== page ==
With all my reflection of my past, another 'what if' arises to play with my Asperger's mind. This one goes back to late 1986, early 87 when I attended Queen Mary College in London. During that time, I was feeling very angry towards the United States after receiving a letter that for me at the time was the straw that broke the camel's back and had me declaring that I hated my country. That event was the Veteran's Administration refusing to give me any of my Veteran's Education money on the grounds that my course of study wasn't approved.

I told my immediate friends, both American and British, about my feelings and all of them were very sympathetic towards me. However, I toyed with the idea that I should tell my story to the college newspaper. I thought it might be a good story about how an American veteran is being so badly treated by his country. I'm sure that many a British student and a good number of Americans would have been surprised and impressed at what I had to say. So why didn't I?

The main reason was that I was afraid of being thought of as an attention seeker. This was something I was accused of being in my childhood and in my young adult life, I went too far the other way out of fear of being thought of as such. Furthermore, there was the two extremes of British politics at the college. On the left, I would have been seen as a martyr against the Imperialist American state. The positive being that they would have jumped on my story as proof of how America treats the working class, even though they served the country. I know I would have been caught up in that furor. Meanwhile, the right would have been quick in their attempts to discredit me. They would have tried to make me out to be some whinging crybaby and downplay the validity of my accounts. Not that I feared anything from them really. Then of course, it would have put the other American students in an awkward situation, again, I wouldn't have cared too much about that. However, most would have said nothing in public while secretly wishing me that it all would work out for me.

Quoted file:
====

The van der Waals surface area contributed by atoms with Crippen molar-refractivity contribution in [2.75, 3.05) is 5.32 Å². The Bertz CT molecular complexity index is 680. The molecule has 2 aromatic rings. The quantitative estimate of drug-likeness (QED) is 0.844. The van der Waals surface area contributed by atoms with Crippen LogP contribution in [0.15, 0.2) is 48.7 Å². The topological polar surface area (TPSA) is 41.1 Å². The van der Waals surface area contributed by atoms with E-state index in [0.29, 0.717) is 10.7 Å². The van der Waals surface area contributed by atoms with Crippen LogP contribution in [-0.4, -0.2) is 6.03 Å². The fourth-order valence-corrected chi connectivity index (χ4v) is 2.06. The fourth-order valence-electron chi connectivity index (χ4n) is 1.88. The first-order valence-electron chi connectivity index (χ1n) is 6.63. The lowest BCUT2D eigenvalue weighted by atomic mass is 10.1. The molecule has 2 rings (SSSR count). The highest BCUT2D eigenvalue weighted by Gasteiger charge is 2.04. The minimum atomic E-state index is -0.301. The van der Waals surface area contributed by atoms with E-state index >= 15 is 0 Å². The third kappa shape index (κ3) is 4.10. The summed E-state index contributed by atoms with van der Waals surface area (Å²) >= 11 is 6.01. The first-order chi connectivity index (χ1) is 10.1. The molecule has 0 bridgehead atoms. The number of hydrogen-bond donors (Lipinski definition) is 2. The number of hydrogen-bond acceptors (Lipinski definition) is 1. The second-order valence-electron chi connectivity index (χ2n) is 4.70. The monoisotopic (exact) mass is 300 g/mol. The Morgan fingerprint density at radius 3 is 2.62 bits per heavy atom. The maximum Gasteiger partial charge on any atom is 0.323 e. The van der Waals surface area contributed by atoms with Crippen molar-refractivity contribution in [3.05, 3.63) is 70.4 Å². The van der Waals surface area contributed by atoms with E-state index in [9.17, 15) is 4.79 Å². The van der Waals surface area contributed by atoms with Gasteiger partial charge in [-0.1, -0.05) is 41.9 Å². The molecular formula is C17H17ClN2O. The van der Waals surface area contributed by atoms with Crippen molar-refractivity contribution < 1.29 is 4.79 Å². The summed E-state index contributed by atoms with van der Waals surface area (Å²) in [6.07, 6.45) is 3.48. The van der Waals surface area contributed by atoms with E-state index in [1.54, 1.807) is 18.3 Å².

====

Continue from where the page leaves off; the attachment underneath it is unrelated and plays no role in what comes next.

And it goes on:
Another thing to note would be the fact that I would have said something a few British students might not have liked. See, during my year at Queen Mary, there was this stereotype by British students that all American ones were filthy rich. That surely didn't apply to me and because of that, I would have attacked that stereotype. Some British students would have taken offense to that. I don't think the college administration would have been too happy with me either for accusing the college of thriving on the myth that all American students were rich. In my defense, I would have likened myself to Fredrick Douglas, an escaped slave who spoke for the abolitionist cause. When he was talking about slavery in the South, he was a hero but when he spoke out against prejudice in the North, it didn't sit too well with people. It might have been the same with me in regards to the US and the UK.

In hindsight, I think that I should have told my story to the college paper, warts and all. I would have gotten it all off my chest and not have been such an angry young man. I realize now that most of my anxieties over why I didn't do it wouldn't have impacted much on my story and it would have explained a lot to people about me. It wouldn't have been attention seeking either and I think that people might have been generally interested in what I had to say. Of course, if there were blogs thirty years ago, it would have been that much easier.

To buy He Was Weird, go to https://www.amazon.co.uk/He-Was-Weird-Michael-Lefevre/dp/1909740942/ref=sr_1_1?s=books&ie=UTF8&qid=1488318403&sr=1-1&keywords=he+was+weird

Published by Michael Lefevre